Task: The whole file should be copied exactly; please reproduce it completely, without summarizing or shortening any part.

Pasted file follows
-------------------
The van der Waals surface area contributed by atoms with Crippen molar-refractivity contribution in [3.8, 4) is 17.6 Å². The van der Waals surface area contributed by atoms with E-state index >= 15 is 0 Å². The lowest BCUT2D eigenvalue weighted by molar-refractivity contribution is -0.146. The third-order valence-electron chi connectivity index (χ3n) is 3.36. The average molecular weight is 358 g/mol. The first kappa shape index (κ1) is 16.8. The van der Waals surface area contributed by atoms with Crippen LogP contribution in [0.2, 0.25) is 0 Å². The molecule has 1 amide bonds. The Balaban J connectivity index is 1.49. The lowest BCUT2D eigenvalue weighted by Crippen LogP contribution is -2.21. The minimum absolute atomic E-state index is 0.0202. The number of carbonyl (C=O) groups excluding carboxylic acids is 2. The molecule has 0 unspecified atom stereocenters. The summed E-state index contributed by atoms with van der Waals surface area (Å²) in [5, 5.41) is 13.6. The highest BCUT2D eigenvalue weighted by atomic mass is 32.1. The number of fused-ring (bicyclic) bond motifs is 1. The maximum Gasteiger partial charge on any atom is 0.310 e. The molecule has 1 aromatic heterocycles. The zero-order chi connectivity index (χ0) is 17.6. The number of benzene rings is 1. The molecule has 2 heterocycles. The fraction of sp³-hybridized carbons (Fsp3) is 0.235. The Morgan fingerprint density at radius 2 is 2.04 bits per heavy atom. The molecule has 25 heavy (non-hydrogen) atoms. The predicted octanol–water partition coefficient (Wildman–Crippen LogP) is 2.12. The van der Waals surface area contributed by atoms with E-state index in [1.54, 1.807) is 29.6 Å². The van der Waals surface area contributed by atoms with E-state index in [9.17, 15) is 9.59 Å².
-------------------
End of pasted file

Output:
The van der Waals surface area contributed by atoms with Crippen molar-refractivity contribution in [3.8, 4) is 17.6 Å². The van der Waals surface area contributed by atoms with E-state index >= 15 is 0 Å². The lowest BCUT2D eigenvalue weighted by molar-refractivity contribution is -0.146. The third-order valence-electron chi connectivity index (χ3n) is 3.36. The average molecular weight is 358 g/mol. The first kappa shape index (κ1) is 16.8. The van der Waals surface area contributed by atoms with Crippen LogP contribution in [0.2, 0.25) is 0 Å². The molecule has 1 amide bonds. The Balaban J connectivity index is 1.49. The lowest BCUT2D eigenvalue weighted by Crippen LogP contribution is -2.21. The minimum absolute atomic E-state index is 0.0202. The number of carbonyl (C=O) groups excluding carboxylic acids is 2. The molecule has 0 unspecified atom stereocenters. The summed E-state index contributed by atoms with van der Waals surface area (Å²) in [5, 5.41) is 13.6. The highest BCUT2D eigenvalue weighted by atomic mass is 32.1. The number of fused-ring (bicyclic) bond motifs is 1. The maximum Gasteiger partial charge on any atom is 0.310 e. The molecule has 1 aromatic heterocycles. The zero-order chi connectivity index (χ0) is 17.6. The number of benzene rings is 1. The molecule has 2 heterocycles. The fraction of sp³-hybridized carbons (Fsp3) is 0.235. The Morgan fingerprint density at radius 2 is 2.04 bits per heavy atom. The molecule has 25 heavy (non-hydrogen) atoms. The predicted octanol–water partition coefficient (Wildman–Crippen LogP) is 2.12. The van der Waals surface area contributed by atoms with E-state index in [1.54, 1.807) is 29.6 Å². The van der Waals surface area contributed by atoms with E-state index in [9.17, 15) is 9.59 Å².